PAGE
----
Despite over 10,000 species of mushroom known in North America alone, the public knowledge regarding these diverse fungi revolve around a few main culinary staples. Everyone knows the porcini and shitake, the earthy cremini, the flavorful portabella—all mushrooms are fantastic sources of fiber and iron, kickstart your metabolism and pack a punch of vitamin C.
However, new research has uncovered unique and jaw-dropping health benefits for lesser-known species of mushrooms, motivating people to expand their horizons and try some wildly named varieties including lion’s main, agaraikon, and turkey tail.
Free Radicals and Antioxidants
Before we delve into their mushroom connection, let’s talk about two terms that get thrown around a lot these days—free radicals and antioxidants.
The human body is constantly dealing with oxidative stress—oxygen in the body which is split into single atoms with unpaired electrons. This frequently happens when the body utilizes food to produce energy. The problem is electrons tend to prefer the ‘buddy system’ and if unpaired, these atoms—free radicals—roam the body seeking out other electrons in need of pairing. Studies have shown free radicals damage cells, protein, and even DNA.
As research has grown, free radicals have been linked to serious diseases including Alzheimer’s and Parkinson’s, they are a pet peeve of gerontologists and futurologists seeking a cure to aging, and have been linked to various types of cancer.
While free radicals occur naturally due to internal chemical processes, guess what also is a major contributor of free radicals in the human body? Tobacco, pesticide, air pollution and fried and processed foods.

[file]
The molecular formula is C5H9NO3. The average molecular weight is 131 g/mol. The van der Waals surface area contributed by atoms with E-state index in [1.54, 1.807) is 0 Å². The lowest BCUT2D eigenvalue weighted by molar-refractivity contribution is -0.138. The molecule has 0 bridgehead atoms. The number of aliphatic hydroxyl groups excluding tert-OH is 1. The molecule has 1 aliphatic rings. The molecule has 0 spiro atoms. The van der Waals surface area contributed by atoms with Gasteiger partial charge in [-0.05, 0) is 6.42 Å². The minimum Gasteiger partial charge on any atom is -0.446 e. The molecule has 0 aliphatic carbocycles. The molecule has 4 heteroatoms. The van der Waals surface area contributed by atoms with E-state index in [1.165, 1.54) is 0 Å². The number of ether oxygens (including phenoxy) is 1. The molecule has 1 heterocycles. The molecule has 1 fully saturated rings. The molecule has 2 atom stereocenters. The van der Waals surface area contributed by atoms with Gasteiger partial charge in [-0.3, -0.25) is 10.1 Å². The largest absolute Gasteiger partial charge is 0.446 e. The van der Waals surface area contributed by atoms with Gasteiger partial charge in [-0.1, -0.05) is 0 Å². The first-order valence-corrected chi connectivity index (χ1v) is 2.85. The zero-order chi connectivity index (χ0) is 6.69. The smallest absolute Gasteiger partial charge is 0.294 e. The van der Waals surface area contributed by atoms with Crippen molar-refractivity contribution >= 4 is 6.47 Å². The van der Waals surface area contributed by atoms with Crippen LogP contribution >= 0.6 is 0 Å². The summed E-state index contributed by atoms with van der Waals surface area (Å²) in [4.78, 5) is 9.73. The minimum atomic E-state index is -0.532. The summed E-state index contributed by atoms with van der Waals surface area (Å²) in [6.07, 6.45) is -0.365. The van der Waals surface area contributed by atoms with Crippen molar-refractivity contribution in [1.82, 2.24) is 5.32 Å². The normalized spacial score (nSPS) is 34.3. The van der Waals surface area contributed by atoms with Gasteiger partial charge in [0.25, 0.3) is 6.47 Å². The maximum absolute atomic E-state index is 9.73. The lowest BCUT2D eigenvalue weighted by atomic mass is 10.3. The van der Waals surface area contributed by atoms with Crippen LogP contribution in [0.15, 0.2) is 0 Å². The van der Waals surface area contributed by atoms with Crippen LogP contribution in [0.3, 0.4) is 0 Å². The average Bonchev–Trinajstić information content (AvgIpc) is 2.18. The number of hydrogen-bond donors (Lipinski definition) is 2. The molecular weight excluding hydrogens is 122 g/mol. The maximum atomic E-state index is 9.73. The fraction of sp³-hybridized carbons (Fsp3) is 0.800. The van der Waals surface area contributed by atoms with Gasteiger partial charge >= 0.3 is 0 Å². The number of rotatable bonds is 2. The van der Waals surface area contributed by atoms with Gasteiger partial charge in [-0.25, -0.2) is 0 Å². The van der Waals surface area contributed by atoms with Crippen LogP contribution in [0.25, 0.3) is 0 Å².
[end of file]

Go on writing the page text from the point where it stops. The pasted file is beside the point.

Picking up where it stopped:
Now the goal isn’t to eradicate free radicals completely, but simply to keep them in check. That is where antioxidants—our hero in this biological saga—comes into play. Antioxidants are molecules that pair an electron with a free radical without destabilizing themselves. Beta-carotene, lutein, and lycopene are examples of primary antioxidants found in a typical diet.
Here’s the thing: the human body doesn’t produce enough antioxidants on its own, which means diet is critical for combating free radicals. This is the reason that you see a new and exotic ‘super-foods’ unveiled every year, unearthed from the rainforest or discovered among faraway hills, supposedly chocked-full of antioxidants. The truth is common fruits and vegetables are loaded with antioxidants already—berries, broccoli, spinach, nuts, great tea, and tomatoes are all excellent providers of antioxidants (and found in your local grocery store).